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Min Seon Kim  (Kim MS) 14 Articles
Frequency of Silent Myocardial Ischemia Detected by Thallium-201 SPECT in Patients with Type 2 Diabetes.
Dong Woo Kim, Eun Hee Jung, Eun Hee Koh, Min Seon Kim, Joong Yeol Park, Seung Whan Lee, Seong Wook Park, Jin Sook Ryu, Ki Up Lee
Korean Diabetes J. 2009;33(3):225-231.   Published online June 1, 2009
DOI: https://doi.org/10.4093/kdj.2009.33.3.225
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BACKGROUND
Silent myocardial ischemia (SMI) is more common in diabetic patients than among the general population. It is not yet established whether a routine screening test for SMI is necessary, and which screening test would be most useful. The purpose of this study was to estimate the prevalence of SMI detected by Thallium-201 perfusion single photon emission computed tomography (SPECT) in type 2 diabetic patients. METHODS: A total of 173 asymptomatic type 2 diabetic patients were included in the study. Thallium-201 perfusion SPECT was performed to screen for SMI. RESULTS: Among the 173 patients, abnormal perfusion patterns were found in 11 patients. Coronary angiography was carried out for these patients, and significant coronary artery stenosis was found in ten of them (positive predictive value; 90.9%). There was a significant association between SMI and overt albuminuria (OR = 7.33, 95% CI, 1.825-29.437). CONCLUSION: Thallium-201 perfusion SPECT is not sensitive enough to identify SMI, but is accurate in detecting decreased myocardial perfusion. This may be a useful screening tool for detecting SMI in type 2 diabetic patients with impaired renal function.
Anti-GAD Antibody in Patients with Adult-Onset Diabetes in Korea.
Sang Ah Lee, Eui Young Kim, Eun Hee Kim, Ji Yun Jeong, Eun Heui Jeong, Dong Woo Kim, Eun Hee Cho, Eun Hee Koh, Min Seon Kim, Joong Yeol Park, Ki Up Lee
Korean Diabetes J. 2009;33(1):16-23.   Published online February 1, 2009
DOI: https://doi.org/10.4093/kdj.2009.33.1.16
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  • 10 Crossref
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BACKGROUND
It is well known that the clinical characteristics of diabetes mellitus in Korean people are different from those of Western people. The purpose of this study was to investigate the prevalence of the anti-GAD antibody (GADA) in a large number of Korean patients with adult-onset diabetes. METHODS: The GADA was measured by radioimmunoassay for 11,472 adult-onset diabetic patients who visited the Asan Medical Center from 1998 to 2007. According to the fasting C-peptide levels, we classified the patients into an insulin dependent diabetes mellitus group (IDDM; C-peptide < 0.6 ng/mL) and non-insulin dependent diabetes mellitus group (NIDDM; C-peptide > or = 1.0 ng/mL). Other clinical and laboratory data were obtained from medical records. RESULTS: Among the 11,147 diabetic patients, 9,250 patients were classified as NIDDM, 922 patients were classified as IDDM and 975 patients excluded. Within the latter group 472 patients were to absolute insulin deficient (C-peptide < 0.1 ng/mL). The prevalence of GADA was 22.0% in the IDDM group and 4.7% in the NIDDM group. GADA was more prevalent in younger-onset NIDDM patients (25~40 years of age; 12.4%) than in older-onset NIDDM patients (> or = 40 years of age; 3.8%). The GADA-positive NIDDM patients had lower C-peptide and BMI levels, and higher rates of typical diabetic symptoms and insulin treatment. CONCLUSION: The prevalence of GADA in Korean patients with IDDM and NIDDM was lower than that reported in Western populations. It is thus suggested that autoimmunity is a rarer cause of diabetes in Korean people. However, since over 10% of younger-onset NIDDM patients were positive for GADA, routine GADA measurement in such patients is recommended.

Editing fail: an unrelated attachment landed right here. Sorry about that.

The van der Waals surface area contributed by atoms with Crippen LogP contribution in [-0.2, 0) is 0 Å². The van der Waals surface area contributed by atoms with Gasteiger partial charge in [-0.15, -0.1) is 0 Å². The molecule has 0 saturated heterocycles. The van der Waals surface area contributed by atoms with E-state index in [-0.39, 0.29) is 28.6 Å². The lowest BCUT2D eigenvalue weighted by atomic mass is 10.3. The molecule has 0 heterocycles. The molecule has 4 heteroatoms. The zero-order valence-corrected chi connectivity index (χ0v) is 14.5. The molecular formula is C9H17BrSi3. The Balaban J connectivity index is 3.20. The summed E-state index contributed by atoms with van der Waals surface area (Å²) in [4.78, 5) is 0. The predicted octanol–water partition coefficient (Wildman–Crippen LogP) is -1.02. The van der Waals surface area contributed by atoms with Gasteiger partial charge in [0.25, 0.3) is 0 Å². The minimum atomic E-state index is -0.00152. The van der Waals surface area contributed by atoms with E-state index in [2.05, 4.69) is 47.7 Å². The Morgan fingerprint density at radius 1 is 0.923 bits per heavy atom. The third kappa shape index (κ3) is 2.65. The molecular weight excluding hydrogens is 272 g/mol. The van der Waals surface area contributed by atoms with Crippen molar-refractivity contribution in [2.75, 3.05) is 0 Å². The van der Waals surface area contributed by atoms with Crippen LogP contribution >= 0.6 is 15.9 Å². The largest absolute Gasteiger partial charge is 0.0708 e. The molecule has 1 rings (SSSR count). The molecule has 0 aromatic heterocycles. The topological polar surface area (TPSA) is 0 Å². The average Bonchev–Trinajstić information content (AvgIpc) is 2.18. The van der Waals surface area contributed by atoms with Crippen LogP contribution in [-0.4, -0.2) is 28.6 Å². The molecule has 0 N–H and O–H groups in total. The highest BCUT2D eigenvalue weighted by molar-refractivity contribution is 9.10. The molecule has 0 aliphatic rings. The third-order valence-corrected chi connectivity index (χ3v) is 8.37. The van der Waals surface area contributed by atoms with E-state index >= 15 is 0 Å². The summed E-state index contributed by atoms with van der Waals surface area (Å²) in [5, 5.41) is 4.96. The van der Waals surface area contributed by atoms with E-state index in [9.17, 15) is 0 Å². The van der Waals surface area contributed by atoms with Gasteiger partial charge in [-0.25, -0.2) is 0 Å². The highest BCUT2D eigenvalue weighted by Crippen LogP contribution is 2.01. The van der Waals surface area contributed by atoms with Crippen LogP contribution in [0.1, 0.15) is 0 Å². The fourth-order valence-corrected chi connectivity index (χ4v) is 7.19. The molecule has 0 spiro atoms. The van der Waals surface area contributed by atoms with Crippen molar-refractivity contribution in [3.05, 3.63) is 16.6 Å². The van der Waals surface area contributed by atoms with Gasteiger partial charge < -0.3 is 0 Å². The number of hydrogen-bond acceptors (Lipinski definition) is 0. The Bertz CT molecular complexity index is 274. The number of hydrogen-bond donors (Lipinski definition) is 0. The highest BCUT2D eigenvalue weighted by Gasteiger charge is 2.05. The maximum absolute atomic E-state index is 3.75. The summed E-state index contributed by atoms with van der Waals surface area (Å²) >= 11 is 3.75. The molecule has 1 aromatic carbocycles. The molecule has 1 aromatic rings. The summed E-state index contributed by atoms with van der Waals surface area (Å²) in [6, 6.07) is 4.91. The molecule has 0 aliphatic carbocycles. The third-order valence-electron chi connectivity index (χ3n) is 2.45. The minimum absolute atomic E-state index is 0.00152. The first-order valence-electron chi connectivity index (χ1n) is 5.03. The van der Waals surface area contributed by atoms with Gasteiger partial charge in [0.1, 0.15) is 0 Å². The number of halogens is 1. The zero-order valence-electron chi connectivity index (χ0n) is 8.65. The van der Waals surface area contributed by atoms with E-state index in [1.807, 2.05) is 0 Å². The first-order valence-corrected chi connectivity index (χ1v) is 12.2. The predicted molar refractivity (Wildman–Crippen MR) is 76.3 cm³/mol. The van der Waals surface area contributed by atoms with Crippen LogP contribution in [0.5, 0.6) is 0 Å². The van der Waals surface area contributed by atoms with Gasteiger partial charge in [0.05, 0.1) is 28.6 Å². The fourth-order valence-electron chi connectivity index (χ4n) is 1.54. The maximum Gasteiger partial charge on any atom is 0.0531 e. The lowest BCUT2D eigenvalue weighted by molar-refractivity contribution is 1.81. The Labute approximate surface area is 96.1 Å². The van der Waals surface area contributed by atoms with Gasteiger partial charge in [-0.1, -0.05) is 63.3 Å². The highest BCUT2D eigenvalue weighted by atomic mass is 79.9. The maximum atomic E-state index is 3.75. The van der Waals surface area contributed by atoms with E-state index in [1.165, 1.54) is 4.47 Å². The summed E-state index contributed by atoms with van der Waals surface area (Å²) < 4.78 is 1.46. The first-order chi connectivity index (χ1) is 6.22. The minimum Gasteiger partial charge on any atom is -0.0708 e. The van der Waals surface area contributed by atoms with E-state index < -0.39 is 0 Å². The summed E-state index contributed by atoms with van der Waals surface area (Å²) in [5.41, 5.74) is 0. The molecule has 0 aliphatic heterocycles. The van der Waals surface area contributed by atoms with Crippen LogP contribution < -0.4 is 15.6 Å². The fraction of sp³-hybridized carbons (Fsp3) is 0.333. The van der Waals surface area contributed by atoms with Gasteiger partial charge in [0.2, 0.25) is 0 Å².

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  • Distinct changes to pancreatic volume rather than pancreatic autoantibody positivity: insights into immune checkpoint inhibitors induced diabetes mellitus
    Hung-Hui Wei, Ying-Chieh Lai, Gigin Lin, Cheng-Wei Lin, Ya-Chu Chang, John Wen-Cheng Chang, Miaw-Jene Liou, I-Wen Chen
    Diabetology & Metabolic Syndrome.2024;[Epub]     CrossRef
  • Recent information on test utilization and intraindividual change in anti-glutamic acid decarboxylase antibody in Korea: a retrospective study
    Rihwa Choi, Wonseo Park, Gayoung Chun, Jiwon Lee, Sang Gon Lee, Eun Hee Lee
    BMJ Open Diabetes Research & Care.2022; 10(3): e002739.     CrossRef
  • The effect of glargine versus glimepiride on pancreatic β-cell function in patients with type 2 diabetes uncontrolled on metformin monotherapy: open-label, randomized, controlled study
    Jun Sung Moon, Kyoung Soo Ha, Ji Sung Yoon, Hyoung Woo Lee, Hyun Chul Lee, Kyu Chang Won
    Acta Diabetologica.2014; 51(2): 277.     CrossRef
  • Successful treatment of latent autoimmune diabetes in adults with Traditional Chinese Medicine: a case report
    Jiaxing Tian, Wenke Liu, Zhong Zhen, Xiaolin Tong
    Journal of Traditional Chinese Medicine.2013; 33(6): 766.     CrossRef
  • The prevalence and characteristics of latent autoimmune diabetes in adults (LADA) and its relation with chronic complications in a clinical department of a university hospital in Korea